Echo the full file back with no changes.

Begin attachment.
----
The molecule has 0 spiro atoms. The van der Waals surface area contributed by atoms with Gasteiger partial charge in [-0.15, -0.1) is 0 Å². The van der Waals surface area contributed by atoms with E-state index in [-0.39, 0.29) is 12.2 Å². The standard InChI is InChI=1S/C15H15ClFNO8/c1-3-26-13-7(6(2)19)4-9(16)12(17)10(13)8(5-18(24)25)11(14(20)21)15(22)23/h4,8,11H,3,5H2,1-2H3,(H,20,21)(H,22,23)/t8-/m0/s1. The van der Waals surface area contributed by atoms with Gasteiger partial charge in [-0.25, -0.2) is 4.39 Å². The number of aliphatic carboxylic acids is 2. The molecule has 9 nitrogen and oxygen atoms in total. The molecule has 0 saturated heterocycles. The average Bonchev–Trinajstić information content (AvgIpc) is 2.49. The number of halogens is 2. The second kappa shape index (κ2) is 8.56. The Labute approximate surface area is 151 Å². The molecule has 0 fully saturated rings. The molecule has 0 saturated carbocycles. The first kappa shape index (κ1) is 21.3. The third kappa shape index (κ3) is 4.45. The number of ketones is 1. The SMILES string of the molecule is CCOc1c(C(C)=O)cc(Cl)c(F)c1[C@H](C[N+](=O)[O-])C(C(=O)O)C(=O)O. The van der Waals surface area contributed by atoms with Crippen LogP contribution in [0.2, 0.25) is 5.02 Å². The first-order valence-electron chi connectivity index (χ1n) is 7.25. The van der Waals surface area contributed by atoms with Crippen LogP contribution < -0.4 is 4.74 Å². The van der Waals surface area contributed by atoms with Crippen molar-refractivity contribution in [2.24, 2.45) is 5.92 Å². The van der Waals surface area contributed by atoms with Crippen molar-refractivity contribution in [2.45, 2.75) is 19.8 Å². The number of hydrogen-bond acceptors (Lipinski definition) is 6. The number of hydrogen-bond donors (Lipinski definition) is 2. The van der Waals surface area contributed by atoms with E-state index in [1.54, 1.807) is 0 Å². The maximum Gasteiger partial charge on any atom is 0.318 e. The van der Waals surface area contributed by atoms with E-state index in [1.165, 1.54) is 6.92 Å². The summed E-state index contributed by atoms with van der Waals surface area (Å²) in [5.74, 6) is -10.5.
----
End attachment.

The molecule has 0 spiro atoms. The van der Waals surface area contributed by atoms with Gasteiger partial charge in [-0.15, -0.1) is 0 Å². The van der Waals surface area contributed by atoms with E-state index in [-0.39, 0.29) is 12.2 Å². The standard InChI is InChI=1S/C15H15ClFNO8/c1-3-26-13-7(6(2)19)4-9(16)12(17)10(13)8(5-18(24)25)11(14(20)21)15(22)23/h4,8,11H,3,5H2,1-2H3,(H,20,21)(H,22,23)/t8-/m0/s1. The van der Waals surface area contributed by atoms with Gasteiger partial charge in [-0.25, -0.2) is 4.39 Å². The number of aliphatic carboxylic acids is 2. The molecule has 9 nitrogen and oxygen atoms in total. The molecule has 0 saturated heterocycles. The average Bonchev–Trinajstić information content (AvgIpc) is 2.49. The number of halogens is 2. The second kappa shape index (κ2) is 8.56. The Labute approximate surface area is 151 Å². The molecule has 0 fully saturated rings. The molecule has 0 saturated carbocycles. The first kappa shape index (κ1) is 21.3. The third kappa shape index (κ3) is 4.45. The number of ketones is 1. The SMILES string of the molecule is CCOc1c(C(C)=O)cc(Cl)c(F)c1[C@H](C[N+](=O)[O-])C(C(=O)O)C(=O)O. The van der Waals surface area contributed by atoms with Crippen LogP contribution in [0.2, 0.25) is 5.02 Å². The first-order valence-electron chi connectivity index (χ1n) is 7.25. The van der Waals surface area contributed by atoms with Crippen LogP contribution < -0.4 is 4.74 Å². The van der Waals surface area contributed by atoms with Crippen molar-refractivity contribution in [2.24, 2.45) is 5.92 Å². The van der Waals surface area contributed by atoms with Crippen molar-refractivity contribution in [2.45, 2.75) is 19.8 Å². The number of hydrogen-bond acceptors (Lipinski definition) is 6. The number of hydrogen-bond donors (Lipinski definition) is 2. The van der Waals surface area contributed by atoms with E-state index in [1.54, 1.807) is 0 Å². The maximum Gasteiger partial charge on any atom is 0.318 e. The van der Waals surface area contributed by atoms with E-state index in [1.165, 1.54) is 6.92 Å². The summed E-state index contributed by atoms with van der Waals surface area (Å²) in [5.74, 6) is -10.5.